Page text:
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Art History, Now in Doll Form

Kyle Hilton had little trouble transforming the lead characters of Downton Abbey, Girls, and Breaking Bad into paper dolls, but he turned out to be unexpectedly confounded by Picasso. “I thought I knew what he looked like until I tried to draw him,” says the Jackson, Mississippi–based illustrator. “It took many tries—and I never noticed before, but he’s got a really interestingly shaped head.” Picasso, who appears shirtless, in espadrilles, and can be dressed in signature Breton stripes or African masks in Hilton’s rendering, is joined by the likes of Michelangelo, Paul Cézanne, Georgia O’Keeffe, and Jackson Pollock in Art History Paper Dolls (Chronicle Books), a kind of art-history primer by way of MAD magazine.

Kyle Hilton’s Jackson Pollock as an action figure. COURTESY CHRONICLE BOOKS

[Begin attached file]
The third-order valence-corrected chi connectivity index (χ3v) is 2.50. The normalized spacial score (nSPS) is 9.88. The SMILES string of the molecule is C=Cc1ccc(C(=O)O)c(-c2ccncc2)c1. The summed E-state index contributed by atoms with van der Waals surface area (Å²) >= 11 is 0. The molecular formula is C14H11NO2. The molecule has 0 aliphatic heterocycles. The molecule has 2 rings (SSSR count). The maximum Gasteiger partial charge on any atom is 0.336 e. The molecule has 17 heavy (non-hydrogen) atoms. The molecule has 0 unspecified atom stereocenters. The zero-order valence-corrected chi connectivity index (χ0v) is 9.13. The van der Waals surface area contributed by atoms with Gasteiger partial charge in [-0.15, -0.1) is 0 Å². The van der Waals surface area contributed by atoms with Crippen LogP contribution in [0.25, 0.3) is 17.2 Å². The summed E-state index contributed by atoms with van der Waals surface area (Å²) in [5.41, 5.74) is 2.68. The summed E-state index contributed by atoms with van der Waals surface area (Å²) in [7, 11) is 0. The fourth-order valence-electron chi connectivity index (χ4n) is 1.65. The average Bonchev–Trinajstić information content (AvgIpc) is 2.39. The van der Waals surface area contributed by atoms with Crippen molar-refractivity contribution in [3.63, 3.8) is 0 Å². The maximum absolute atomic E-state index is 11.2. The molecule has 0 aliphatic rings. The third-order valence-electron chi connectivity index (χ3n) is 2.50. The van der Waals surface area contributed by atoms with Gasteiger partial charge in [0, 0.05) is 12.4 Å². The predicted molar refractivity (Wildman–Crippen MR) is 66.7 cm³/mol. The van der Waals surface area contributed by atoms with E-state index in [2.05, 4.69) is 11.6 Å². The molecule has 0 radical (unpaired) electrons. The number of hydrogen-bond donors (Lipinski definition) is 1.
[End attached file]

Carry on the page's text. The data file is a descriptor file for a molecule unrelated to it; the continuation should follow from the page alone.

Kyle Hilton’s Jackson Pollock as an action figure.

COURTESY CHRONICLE BOOKS

“I’d been playing around with paper-doll illustrations, and this was an opportunity to do something more—along the lines of a comic book and trading cards, or what you might see on the packaging of an action figure,” says Hilton. “So I thought, What would a van Gogh action figure look like?” In paper-doll form, van Gogh stands unsmiling on a Starry Night–inspired background, ready to be cut out and accessorized with the ladder-back chair from his Arles bedroom, a bouquet of sunflowers, and his severed ear. Interchangeable heads depict him with and without the organ.

All the artists are accompanied by one of their most famous works (shown in progress), and fun facts (did you know that Rembrandt “suffered from an addiction to shopping?”). “I hope people will get a kick out of the book and learn some stuff, too,” says Hilton. He took some art-history courses in college and studied up on his 16 artist subjects while working on the book. “With Degas, you can put a ballerina tutu on him, although I doubt that is historically accurate.”

A version of this story originally appeared in the November 2014 issue of ARTnews on page 40 under the title “Art History, Now in Doll Form.”

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